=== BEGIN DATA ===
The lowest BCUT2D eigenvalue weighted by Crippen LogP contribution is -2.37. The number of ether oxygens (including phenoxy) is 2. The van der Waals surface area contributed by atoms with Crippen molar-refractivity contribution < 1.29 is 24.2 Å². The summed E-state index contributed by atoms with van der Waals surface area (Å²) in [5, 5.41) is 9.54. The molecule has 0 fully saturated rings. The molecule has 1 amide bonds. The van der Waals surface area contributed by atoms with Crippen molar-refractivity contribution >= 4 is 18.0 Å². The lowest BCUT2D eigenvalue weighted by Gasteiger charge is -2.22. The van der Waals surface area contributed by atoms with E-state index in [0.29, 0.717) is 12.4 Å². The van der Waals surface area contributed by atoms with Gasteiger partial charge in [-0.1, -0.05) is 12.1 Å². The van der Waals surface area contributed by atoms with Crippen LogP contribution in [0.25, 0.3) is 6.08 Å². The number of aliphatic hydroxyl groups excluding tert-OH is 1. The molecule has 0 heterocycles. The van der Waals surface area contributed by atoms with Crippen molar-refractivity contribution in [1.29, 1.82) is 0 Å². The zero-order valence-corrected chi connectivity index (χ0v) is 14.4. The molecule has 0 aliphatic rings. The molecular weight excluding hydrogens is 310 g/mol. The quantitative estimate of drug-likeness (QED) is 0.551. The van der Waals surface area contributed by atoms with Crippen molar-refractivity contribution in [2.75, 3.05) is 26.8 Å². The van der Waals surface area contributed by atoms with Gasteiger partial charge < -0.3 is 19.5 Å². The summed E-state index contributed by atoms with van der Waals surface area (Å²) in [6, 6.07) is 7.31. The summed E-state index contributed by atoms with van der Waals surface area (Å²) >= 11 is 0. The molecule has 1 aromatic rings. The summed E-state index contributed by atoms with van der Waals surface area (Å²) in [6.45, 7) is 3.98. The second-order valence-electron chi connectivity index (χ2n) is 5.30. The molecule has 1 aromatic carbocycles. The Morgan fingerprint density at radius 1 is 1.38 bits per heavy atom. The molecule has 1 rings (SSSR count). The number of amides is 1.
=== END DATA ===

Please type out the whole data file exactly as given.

The lowest BCUT2D eigenvalue weighted by Crippen LogP contribution is -2.37. The number of ether oxygens (including phenoxy) is 2. The van der Waals surface area contributed by atoms with Crippen molar-refractivity contribution < 1.29 is 24.2 Å². The summed E-state index contributed by atoms with van der Waals surface area (Å²) in [5, 5.41) is 9.54. The molecule has 0 fully saturated rings. The molecule has 1 amide bonds. The van der Waals surface area contributed by atoms with Crippen molar-refractivity contribution >= 4 is 18.0 Å². The lowest BCUT2D eigenvalue weighted by Gasteiger charge is -2.22. The van der Waals surface area contributed by atoms with E-state index in [0.29, 0.717) is 12.4 Å². The van der Waals surface area contributed by atoms with Gasteiger partial charge in [-0.1, -0.05) is 12.1 Å². The van der Waals surface area contributed by atoms with Crippen LogP contribution in [0.25, 0.3) is 6.08 Å². The number of aliphatic hydroxyl groups excluding tert-OH is 1. The molecule has 0 heterocycles. The van der Waals surface area contributed by atoms with Crippen molar-refractivity contribution in [1.29, 1.82) is 0 Å². The zero-order valence-corrected chi connectivity index (χ0v) is 14.4. The molecule has 0 aliphatic rings. The molecular weight excluding hydrogens is 310 g/mol. The quantitative estimate of drug-likeness (QED) is 0.551. The van der Waals surface area contributed by atoms with Crippen molar-refractivity contribution in [2.75, 3.05) is 26.8 Å². The van der Waals surface area contributed by atoms with Gasteiger partial charge < -0.3 is 19.5 Å². The summed E-state index contributed by atoms with van der Waals surface area (Å²) in [6, 6.07) is 7.31. The summed E-state index contributed by atoms with van der Waals surface area (Å²) >= 11 is 0. The molecule has 1 aromatic rings. The summed E-state index contributed by atoms with van der Waals surface area (Å²) in [6.45, 7) is 3.98. The second-order valence-electron chi connectivity index (χ2n) is 5.30. The molecule has 1 aromatic carbocycles. The Morgan fingerprint density at radius 1 is 1.38 bits per heavy atom. The molecule has 1 rings (SSSR count). The number of amides is 1.